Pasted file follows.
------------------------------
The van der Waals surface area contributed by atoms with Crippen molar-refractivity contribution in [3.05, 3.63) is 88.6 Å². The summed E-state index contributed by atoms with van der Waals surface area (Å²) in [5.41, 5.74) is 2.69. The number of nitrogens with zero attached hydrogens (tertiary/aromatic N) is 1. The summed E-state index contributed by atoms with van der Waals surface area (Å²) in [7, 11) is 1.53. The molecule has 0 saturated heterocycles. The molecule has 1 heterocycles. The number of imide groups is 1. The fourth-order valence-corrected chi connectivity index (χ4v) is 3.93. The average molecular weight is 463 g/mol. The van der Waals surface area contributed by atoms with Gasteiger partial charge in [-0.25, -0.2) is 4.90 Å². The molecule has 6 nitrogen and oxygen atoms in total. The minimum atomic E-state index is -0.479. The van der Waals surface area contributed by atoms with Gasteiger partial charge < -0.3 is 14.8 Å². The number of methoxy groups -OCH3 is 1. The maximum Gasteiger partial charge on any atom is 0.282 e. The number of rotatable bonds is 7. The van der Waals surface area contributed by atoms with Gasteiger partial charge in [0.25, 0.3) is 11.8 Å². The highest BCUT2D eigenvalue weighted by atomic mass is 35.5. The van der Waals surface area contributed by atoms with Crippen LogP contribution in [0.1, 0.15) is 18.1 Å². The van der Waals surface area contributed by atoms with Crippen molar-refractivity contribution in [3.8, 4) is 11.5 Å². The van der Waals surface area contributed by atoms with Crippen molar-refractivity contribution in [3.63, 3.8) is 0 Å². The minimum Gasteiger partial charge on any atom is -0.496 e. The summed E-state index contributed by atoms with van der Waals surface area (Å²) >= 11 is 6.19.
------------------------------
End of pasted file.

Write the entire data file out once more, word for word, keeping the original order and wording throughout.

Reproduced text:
The van der Waals surface area contributed by atoms with Crippen molar-refractivity contribution in [3.05, 3.63) is 88.6 Å². The summed E-state index contributed by atoms with van der Waals surface area (Å²) in [5.41, 5.74) is 2.69. The number of nitrogens with zero attached hydrogens (tertiary/aromatic N) is 1. The summed E-state index contributed by atoms with van der Waals surface area (Å²) in [7, 11) is 1.53. The molecule has 0 saturated heterocycles. The molecule has 1 heterocycles. The number of imide groups is 1. The fourth-order valence-corrected chi connectivity index (χ4v) is 3.93. The average molecular weight is 463 g/mol. The van der Waals surface area contributed by atoms with Gasteiger partial charge in [-0.25, -0.2) is 4.90 Å². The molecule has 6 nitrogen and oxygen atoms in total. The minimum atomic E-state index is -0.479. The van der Waals surface area contributed by atoms with Gasteiger partial charge < -0.3 is 14.8 Å². The number of methoxy groups -OCH3 is 1. The maximum Gasteiger partial charge on any atom is 0.282 e. The number of rotatable bonds is 7. The van der Waals surface area contributed by atoms with Gasteiger partial charge in [0.25, 0.3) is 11.8 Å². The highest BCUT2D eigenvalue weighted by atomic mass is 35.5. The van der Waals surface area contributed by atoms with Crippen LogP contribution in [0.1, 0.15) is 18.1 Å². The van der Waals surface area contributed by atoms with Crippen molar-refractivity contribution in [3.8, 4) is 11.5 Å². The van der Waals surface area contributed by atoms with Crippen molar-refractivity contribution in [3.63, 3.8) is 0 Å². The minimum Gasteiger partial charge on any atom is -0.496 e. The summed E-state index contributed by atoms with van der Waals surface area (Å²) >= 11 is 6.19.